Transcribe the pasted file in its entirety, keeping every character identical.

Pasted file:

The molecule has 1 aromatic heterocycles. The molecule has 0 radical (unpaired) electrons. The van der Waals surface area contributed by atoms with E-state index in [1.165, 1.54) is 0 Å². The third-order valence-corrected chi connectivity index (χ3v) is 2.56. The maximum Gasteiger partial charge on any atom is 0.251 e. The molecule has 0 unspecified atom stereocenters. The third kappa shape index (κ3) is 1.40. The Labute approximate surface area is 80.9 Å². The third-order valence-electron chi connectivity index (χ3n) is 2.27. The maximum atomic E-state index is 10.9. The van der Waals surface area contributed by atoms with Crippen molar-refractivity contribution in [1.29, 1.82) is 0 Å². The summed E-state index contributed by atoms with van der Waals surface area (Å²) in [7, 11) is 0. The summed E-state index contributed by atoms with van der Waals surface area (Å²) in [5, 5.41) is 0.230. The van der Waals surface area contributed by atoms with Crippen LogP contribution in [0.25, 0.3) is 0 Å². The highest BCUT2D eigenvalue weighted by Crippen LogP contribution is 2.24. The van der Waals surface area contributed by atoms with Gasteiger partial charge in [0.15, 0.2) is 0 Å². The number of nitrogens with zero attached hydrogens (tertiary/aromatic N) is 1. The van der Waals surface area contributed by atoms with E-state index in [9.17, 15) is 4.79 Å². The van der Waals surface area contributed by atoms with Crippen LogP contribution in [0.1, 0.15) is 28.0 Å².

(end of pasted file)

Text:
The molecule has 1 aromatic heterocycles. The molecule has 0 radical (unpaired) electrons. The van der Waals surface area contributed by atoms with E-state index in [1.165, 1.54) is 0 Å². The third-order valence-corrected chi connectivity index (χ3v) is 2.56. The maximum Gasteiger partial charge on any atom is 0.251 e. The molecule has 0 unspecified atom stereocenters. The third kappa shape index (κ3) is 1.40. The Labute approximate surface area is 80.9 Å². The third-order valence-electron chi connectivity index (χ3n) is 2.27. The maximum atomic E-state index is 10.9. The van der Waals surface area contributed by atoms with Crippen molar-refractivity contribution in [1.29, 1.82) is 0 Å². The summed E-state index contributed by atoms with van der Waals surface area (Å²) in [7, 11) is 0. The summed E-state index contributed by atoms with van der Waals surface area (Å²) in [5, 5.41) is 0.230. The van der Waals surface area contributed by atoms with Crippen LogP contribution in [0.25, 0.3) is 0 Å². The highest BCUT2D eigenvalue weighted by Crippen LogP contribution is 2.24. The van der Waals surface area contributed by atoms with Gasteiger partial charge in [0.15, 0.2) is 0 Å². The number of nitrogens with zero attached hydrogens (tertiary/aromatic N) is 1. The van der Waals surface area contributed by atoms with E-state index in [9.17, 15) is 4.79 Å². The van der Waals surface area contributed by atoms with Crippen LogP contribution in [0.1, 0.15) is 28.0 Å².